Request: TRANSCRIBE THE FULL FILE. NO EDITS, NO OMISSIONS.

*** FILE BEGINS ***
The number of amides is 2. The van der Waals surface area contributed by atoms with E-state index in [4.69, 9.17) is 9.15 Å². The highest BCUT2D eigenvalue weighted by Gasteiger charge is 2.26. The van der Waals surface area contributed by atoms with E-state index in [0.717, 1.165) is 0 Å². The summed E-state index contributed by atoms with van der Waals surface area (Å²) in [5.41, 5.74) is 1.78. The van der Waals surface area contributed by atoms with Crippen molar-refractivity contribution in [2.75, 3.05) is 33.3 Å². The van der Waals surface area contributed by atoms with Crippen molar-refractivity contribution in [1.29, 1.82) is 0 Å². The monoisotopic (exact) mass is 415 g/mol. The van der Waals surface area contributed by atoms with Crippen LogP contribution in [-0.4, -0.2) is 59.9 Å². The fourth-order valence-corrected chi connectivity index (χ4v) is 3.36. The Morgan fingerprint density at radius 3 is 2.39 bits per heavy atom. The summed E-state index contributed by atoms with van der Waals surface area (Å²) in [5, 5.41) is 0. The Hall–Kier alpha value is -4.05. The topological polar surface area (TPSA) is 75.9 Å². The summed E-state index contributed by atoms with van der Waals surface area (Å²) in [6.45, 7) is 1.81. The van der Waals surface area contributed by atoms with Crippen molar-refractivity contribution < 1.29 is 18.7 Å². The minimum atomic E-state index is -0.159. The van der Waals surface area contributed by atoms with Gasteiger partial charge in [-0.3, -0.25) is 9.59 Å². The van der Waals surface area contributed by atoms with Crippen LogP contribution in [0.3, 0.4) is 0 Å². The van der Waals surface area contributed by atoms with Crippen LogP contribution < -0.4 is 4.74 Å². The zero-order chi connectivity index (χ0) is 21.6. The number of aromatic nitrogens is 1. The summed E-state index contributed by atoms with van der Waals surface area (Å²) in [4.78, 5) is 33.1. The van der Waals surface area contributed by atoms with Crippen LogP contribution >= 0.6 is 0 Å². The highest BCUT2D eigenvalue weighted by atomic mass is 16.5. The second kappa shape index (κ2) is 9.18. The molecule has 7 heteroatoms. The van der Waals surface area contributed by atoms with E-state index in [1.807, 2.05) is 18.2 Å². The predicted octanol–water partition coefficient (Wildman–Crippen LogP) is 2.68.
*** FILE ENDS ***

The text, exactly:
The number of amides is 2. The van der Waals surface area contributed by atoms with E-state index in [4.69, 9.17) is 9.15 Å². The highest BCUT2D eigenvalue weighted by Gasteiger charge is 2.26. The van der Waals surface area contributed by atoms with E-state index in [0.717, 1.165) is 0 Å². The summed E-state index contributed by atoms with van der Waals surface area (Å²) in [5.41, 5.74) is 1.78. The van der Waals surface area contributed by atoms with Crippen molar-refractivity contribution in [2.75, 3.05) is 33.3 Å². The van der Waals surface area contributed by atoms with Crippen molar-refractivity contribution in [1.29, 1.82) is 0 Å². The monoisotopic (exact) mass is 415 g/mol. The van der Waals surface area contributed by atoms with Crippen LogP contribution in [-0.4, -0.2) is 59.9 Å². The fourth-order valence-corrected chi connectivity index (χ4v) is 3.36. The Morgan fingerprint density at radius 3 is 2.39 bits per heavy atom. The summed E-state index contributed by atoms with van der Waals surface area (Å²) in [5, 5.41) is 0. The Hall–Kier alpha value is -4.05. The topological polar surface area (TPSA) is 75.9 Å². The summed E-state index contributed by atoms with van der Waals surface area (Å²) in [6.45, 7) is 1.81. The van der Waals surface area contributed by atoms with Crippen molar-refractivity contribution < 1.29 is 18.7 Å². The minimum atomic E-state index is -0.159. The van der Waals surface area contributed by atoms with Gasteiger partial charge in [-0.3, -0.25) is 9.59 Å². The van der Waals surface area contributed by atoms with Crippen LogP contribution in [0.3, 0.4) is 0 Å². The van der Waals surface area contributed by atoms with Crippen LogP contribution < -0.4 is 4.74 Å². The zero-order chi connectivity index (χ0) is 21.6. The number of aromatic nitrogens is 1. The summed E-state index contributed by atoms with van der Waals surface area (Å²) in [4.78, 5) is 33.1. The van der Waals surface area contributed by atoms with Crippen LogP contribution >= 0.6 is 0 Å². The highest BCUT2D eigenvalue weighted by atomic mass is 16.5. The second kappa shape index (κ2) is 9.18. The molecule has 7 heteroatoms. The van der Waals surface area contributed by atoms with E-state index in [1.807, 2.05) is 18.2 Å². The predicted octanol–water partition coefficient (Wildman–Crippen LogP) is 2.68.